2) Create "no-awareness" by counting your "no's".
Here's a question for you: How many total "no's" did you personally obtain yesterday?  Last week?  Last month?  Where are you for the year?  Do you know?  Well, you should!

Most people, if they actually counted the number of times they hear "no" during a typical day or week, would be shocked to see how low that number actually is.  If you don't know your number, it's time for you to start counting every "no" you hear, because the very act of counting your "no's" will increase your no-awareness and that, in turn, will enhance your no-focus.
 
3) No doesn't mean never, it means not yet.
Woody Allen said that 80 percent of success is simply showing up.  While the power of showing up should not be underestimated, the reality is that showing up - in and of itself - is usually not enough.  The key to success is to show up, and then to keep showing up!  In a word: persistence.

Is this to suggest that when someone keeps telling you "no" you should stay at it forever?  No. Though Winston Churchill famously declared one should never, never, never quit... knowing when to quit is an important skill.  The problem is most people think that time has come long before it actually has!

How do you know the perfect time to quit?  Unfortunately, there is not a definitive number of "no's" at which one should throw his/her hands up and go home - after all, every situation and every prospect is different.  So the answer always begins with an analysis as to whether the person you're trying to sell to is a qualified buyer.  If they are unqualified (they neither want nor need what you have to offer), then you should pack it in and move on.  However, if they do need what you've got - even if they don't want it yet - then pursue them for as long as it takes!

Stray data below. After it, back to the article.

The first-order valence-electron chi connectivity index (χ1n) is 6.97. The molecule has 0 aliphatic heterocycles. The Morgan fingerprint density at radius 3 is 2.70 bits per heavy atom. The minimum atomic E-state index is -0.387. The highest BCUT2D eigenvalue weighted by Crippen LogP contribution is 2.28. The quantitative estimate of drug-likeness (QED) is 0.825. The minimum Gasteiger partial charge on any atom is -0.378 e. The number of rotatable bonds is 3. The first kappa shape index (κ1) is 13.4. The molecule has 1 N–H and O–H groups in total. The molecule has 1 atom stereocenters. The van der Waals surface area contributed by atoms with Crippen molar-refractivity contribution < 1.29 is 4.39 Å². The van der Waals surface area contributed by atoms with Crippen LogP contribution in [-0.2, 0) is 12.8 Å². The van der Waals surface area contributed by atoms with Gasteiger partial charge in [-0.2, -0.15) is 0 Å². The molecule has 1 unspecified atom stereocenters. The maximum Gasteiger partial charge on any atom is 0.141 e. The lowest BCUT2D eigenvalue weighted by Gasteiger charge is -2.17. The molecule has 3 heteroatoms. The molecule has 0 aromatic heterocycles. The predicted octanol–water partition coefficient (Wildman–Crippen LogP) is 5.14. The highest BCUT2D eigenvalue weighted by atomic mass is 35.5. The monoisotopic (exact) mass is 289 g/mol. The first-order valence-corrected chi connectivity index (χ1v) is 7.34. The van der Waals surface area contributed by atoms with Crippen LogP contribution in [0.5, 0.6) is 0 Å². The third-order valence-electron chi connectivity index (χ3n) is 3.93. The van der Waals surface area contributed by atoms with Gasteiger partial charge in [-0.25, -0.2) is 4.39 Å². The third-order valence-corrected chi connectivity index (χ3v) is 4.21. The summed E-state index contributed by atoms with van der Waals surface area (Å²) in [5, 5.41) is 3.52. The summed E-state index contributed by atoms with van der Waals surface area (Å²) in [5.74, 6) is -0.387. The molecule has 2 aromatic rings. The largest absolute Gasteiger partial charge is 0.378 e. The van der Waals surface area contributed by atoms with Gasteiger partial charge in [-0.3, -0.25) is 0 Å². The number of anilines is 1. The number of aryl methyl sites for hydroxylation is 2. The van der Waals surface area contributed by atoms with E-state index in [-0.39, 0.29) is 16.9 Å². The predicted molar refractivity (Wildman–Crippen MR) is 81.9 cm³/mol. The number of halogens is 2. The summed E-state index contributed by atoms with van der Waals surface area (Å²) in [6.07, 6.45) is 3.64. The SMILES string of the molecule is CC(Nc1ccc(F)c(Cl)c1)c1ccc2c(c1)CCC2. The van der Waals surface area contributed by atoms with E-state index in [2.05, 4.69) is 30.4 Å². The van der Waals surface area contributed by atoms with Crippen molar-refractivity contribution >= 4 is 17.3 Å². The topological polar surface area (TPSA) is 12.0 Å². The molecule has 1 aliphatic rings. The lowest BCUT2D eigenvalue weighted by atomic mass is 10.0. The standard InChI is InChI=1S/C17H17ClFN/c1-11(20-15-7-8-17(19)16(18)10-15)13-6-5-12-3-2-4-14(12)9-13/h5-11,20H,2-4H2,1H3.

So the next time you walk out of a prospect's office having collected another "no", remember these five key points and say, "Hooray! I just got a no!" Because when you increase your failure rate and go for "no", the "yes" will eventually come... they always do!
 

Richard Fenton & Andrea Waltz are the authors of "Go for No!", a short powerful story written specifically for sales professionals in every industry who must learn to harness the power of no to be successful.  They are also the creators of the new personal development video documentary, "Yes is the Destination, No is How You Get There!"  To learn more, visit www.goforno.com or call 800-290-5028.

Comments

Verify your Comment

Previewing your Comment

This is only a preview. Your comment has not yet been posted.

Working...
Your comment could not be posted. Error type:
Your comment has been saved. Comments are moderated and will not appear until approved by the author. Post another comment

The letters and numbers you entered did not match the image. Please try again.

As a final step before posting your comment, enter the letters and numbers you see in the image below. This prevents automated programs from posting comments.

Having trouble reading this image? View an alternate.

Working...

Post a comment

Comments are moderated, and will not appear until the author has approved them.

Your Information

(Name is required. Email address will not be displayed with the comment.)